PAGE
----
Campus museums can help professors not only to teach about the ancient world, but also to explore connections between different civilizations, time periods, and media. At Oberlin College, professors engage with the collection at the Allen Memorial Art Museum to teach a variety of topics – from philosophy to cinema studies, from anthropology to book studies. This collaboration between professors and the museum’s curators creates evocative and unexpected links for both students and professors, aiding in the interdisciplinary exploration of material.

View full article. | Posted in on Sun, 03/04/2018 - 1:31pm by Andaleeb Badiee Banta.
Manuscript of Megillat Esther, dating to the 18th century and currently housed in the Joods Historisch Museum in Amsterdam. Photo by Vassil, licensed under CC0 1.0. Edited (cropped) by C. Bonesho.
In her monthly column, Catherine Bonesho will feature discussions of Greco-Roman age Judaism, the Roman Near East, as well as the American Academy in Rome. For her first monthly column, she explores the Roman context for the Jewish holiday of Purim.

According to historian Amnon Linder, there are approximately 107 imperial Roman laws that concern Jews and Judaism and, for the most part, one can find them in the Theodosian and Justinianic Codes.[1] Roman imperial legislation on Jews and Judaism ranges from discussing circumcision to synagogues and the Sabbath, among other topics. However, one can also find a peculiar law, dating to the early fifth century CE, that establishes Roman policy on the Jewish holiday known as Purim.

This year Purim will be celebrated at sundown on February 28. In this blog, I focus on a Roman law found in the Theodosian Code (16:8:18) that deals with the celebration of Purim and briefly discuss how this law not only aids in understanding Jews and Judaism in Roman antiquity, but also how it helps decipher religious competition during the period known as Late Antiquity (200-800 CE).

View full article. | Posted in on Mon, 02/26/2018 - 5:03pm by Catherine Bonesho.


Classical Antiquity: Screening the “political animals” of the Ancient Mediterranean world

An area of multiple panels for the 2018 Film & History Conference:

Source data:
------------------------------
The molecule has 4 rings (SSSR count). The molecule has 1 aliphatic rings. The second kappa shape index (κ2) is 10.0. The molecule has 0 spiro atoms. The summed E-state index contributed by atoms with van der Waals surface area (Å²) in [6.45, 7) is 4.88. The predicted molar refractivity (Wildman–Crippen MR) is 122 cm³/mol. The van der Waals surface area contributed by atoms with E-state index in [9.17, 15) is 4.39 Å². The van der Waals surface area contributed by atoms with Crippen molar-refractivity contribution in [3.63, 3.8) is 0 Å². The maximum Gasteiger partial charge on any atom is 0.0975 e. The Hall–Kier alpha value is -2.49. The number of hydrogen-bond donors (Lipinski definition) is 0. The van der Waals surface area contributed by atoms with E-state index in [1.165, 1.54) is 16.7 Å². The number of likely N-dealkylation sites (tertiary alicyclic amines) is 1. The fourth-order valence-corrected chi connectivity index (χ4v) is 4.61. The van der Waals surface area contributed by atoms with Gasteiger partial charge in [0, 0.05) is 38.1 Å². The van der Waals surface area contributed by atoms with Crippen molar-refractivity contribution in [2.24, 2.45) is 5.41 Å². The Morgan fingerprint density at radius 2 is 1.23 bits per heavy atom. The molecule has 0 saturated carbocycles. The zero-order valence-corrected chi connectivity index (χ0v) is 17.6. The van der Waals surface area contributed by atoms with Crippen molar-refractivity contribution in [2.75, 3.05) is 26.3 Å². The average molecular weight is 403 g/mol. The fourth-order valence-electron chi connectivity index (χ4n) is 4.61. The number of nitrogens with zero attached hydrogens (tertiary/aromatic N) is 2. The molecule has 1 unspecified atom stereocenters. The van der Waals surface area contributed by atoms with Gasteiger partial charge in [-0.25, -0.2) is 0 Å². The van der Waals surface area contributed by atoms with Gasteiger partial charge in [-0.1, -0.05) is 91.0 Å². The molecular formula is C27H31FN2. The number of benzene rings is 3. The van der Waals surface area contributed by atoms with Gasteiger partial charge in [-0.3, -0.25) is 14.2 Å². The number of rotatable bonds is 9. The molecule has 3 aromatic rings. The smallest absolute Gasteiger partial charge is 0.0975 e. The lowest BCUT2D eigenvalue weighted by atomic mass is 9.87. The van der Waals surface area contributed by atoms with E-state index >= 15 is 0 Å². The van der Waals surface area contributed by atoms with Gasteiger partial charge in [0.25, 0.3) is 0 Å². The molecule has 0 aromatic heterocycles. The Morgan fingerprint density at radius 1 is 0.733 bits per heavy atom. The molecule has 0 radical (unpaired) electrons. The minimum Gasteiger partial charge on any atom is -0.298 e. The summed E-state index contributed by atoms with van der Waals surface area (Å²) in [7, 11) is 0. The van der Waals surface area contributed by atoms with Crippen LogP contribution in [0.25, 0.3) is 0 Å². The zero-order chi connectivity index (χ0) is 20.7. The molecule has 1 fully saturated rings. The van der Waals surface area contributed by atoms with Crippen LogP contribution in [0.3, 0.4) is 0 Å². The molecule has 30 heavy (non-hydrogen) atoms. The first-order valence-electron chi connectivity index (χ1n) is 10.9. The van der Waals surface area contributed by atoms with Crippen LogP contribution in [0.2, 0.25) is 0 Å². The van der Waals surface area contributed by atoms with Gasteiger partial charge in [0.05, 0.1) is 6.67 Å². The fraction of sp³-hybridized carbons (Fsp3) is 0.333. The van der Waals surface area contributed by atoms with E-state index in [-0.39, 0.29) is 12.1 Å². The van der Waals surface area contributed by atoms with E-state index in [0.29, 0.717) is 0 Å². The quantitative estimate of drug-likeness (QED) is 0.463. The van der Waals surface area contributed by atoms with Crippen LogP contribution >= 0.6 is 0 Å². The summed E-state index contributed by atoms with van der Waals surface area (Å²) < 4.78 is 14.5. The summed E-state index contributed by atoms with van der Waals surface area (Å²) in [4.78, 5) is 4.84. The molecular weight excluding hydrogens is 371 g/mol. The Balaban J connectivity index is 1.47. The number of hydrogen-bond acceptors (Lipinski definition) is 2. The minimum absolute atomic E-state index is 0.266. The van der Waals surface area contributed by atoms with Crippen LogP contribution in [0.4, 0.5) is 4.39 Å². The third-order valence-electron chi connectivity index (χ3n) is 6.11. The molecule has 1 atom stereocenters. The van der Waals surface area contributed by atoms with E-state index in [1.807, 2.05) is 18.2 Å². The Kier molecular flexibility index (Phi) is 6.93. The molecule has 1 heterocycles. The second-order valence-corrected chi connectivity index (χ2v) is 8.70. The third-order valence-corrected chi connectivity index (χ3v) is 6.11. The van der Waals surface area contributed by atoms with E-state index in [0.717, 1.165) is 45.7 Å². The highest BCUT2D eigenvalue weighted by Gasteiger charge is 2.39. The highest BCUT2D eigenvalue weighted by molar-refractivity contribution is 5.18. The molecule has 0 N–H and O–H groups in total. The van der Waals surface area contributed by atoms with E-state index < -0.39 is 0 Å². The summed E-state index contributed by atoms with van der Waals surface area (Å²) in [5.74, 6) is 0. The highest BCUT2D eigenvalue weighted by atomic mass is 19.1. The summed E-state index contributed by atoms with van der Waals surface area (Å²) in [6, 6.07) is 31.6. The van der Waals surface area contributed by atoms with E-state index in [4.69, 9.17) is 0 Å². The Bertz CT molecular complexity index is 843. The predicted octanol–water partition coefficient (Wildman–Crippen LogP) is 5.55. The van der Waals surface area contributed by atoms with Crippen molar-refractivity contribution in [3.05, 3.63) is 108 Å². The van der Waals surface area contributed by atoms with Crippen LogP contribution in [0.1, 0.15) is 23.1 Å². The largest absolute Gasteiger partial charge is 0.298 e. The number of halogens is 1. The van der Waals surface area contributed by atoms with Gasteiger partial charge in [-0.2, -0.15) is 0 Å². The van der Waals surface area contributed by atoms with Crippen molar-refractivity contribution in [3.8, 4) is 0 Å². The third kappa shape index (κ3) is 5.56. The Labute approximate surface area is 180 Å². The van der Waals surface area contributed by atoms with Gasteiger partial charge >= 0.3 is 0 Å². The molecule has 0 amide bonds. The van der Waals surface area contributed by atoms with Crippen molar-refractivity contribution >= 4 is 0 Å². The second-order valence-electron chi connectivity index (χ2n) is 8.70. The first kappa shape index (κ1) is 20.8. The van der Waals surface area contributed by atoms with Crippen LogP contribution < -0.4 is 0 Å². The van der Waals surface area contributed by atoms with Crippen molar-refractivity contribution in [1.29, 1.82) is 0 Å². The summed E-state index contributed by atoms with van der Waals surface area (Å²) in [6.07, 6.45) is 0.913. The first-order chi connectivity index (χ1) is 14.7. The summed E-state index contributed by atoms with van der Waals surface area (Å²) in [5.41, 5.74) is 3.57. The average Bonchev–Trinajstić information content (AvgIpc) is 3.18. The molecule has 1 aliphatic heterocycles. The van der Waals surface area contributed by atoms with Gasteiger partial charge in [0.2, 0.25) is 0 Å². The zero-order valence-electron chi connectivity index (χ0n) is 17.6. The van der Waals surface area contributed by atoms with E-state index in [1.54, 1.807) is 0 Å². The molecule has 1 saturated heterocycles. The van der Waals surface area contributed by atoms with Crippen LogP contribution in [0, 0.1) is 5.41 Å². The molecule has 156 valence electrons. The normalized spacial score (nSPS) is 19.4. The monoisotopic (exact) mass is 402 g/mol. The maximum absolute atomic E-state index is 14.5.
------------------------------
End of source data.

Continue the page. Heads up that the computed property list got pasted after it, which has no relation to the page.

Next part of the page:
Citizenship and Sociopathy in Film, Television, and New Media

November 7-12, 2018

Madison Concourse Hotel and Governor’s Club, Madison, WI (USA)

Full details at:

DEADLINE for abstracts: 1 June 2018 

View full article. | Posted in Calls for Papers on Mon, 02/26/2018 - 10:20am by Erik Shell.

by Patrice Rankine

One of the precepts of Joseph Campbell’s Hero of a Thousand Faces, in fact of his life work of studying myth, generally, is that myth is truer than the truth itself. The metaphoric power of storytelling is such that the story precedes reality. When one deploys the metaphor “my love is a red rose,” the statement suggests the profound truth of the beauty of love, its exquisiteness, its sensual power.

View full article. | Posted in on Mon, 02/26/2018 - 6:31am by .

By Adrienne K.H. Rose

In her monthly column, Prof. Adrienne K.H. Rose explores issues surrounding translation within Classics. In her first edition, she addresses the challenges of picking the “right” Catullus translation. What does “right” even mean when choosing a translation for class?

Choosing the “right” translation of any Classical author for the classroom is a challenge for most teachers. What is “right” can often be dependent upon factors such as availability and pricing, particularly for students with a textbook budget. For a popular, much-translated poet like Catullus there is a wealth of English-language translations to choose from. Catullus is antiquity’s most modern poet.

His work is raunchy, moody, turbulently charged political and social commentary – my advanced Latin students called him “emo”—his carmina akin to unfiltered Facebook status updates perhaps better left unposted. At the same time they’re fastidious metrically, driven by Hellenic fascination (Grecomania?), and fixated by core human emotions and needs: internal conflict, affection, lust, mourning, and spite. Because Catullus is so contemporary, translations reinvent his persona anew with updated, contemporary language and cultural references.

View full article. | Posted in on Fri, 02/23/2018 - 5:21am by Adrienne K.H. Rose.
St Andrews Graduate Conference in Ancient Philosophy 2018, on:
Teleology, Intelligence and Life in the Platonic and Aristotelian Tradition
Teleology plays a central role in both Plato’s and Aristotle’s philosophy. It is essential in particular for their cosmological views and their conceptions of intelligence (nous) and life. We are interested in a deeper understanding of both Plato’s and Aristotle’s approach to teleology in all their aspects and the principal differences between them. We invite graduate students to submit high-quality papers on any topic related to teleology within the Platonic or Aristotelian tradition, broadly construed, in antiquity.
 Keynote Speakers:
View full article. | Posted in Calls for Papers on Thu, 02/22/2018 - 2:30pm by Erik Shell.

The Organizer Refereed Panel "Thirty Years of the Jeweled Style" has extended its deadline for abstract submission to March 5th.

See the original CFP here:


(Photo: "Handwritten" by A. Birkan, licensed under CC BY 2.0)

View full article. | Posted in Calls for Papers on Thu, 02/22/2018 - 11:29am by Erik Shell.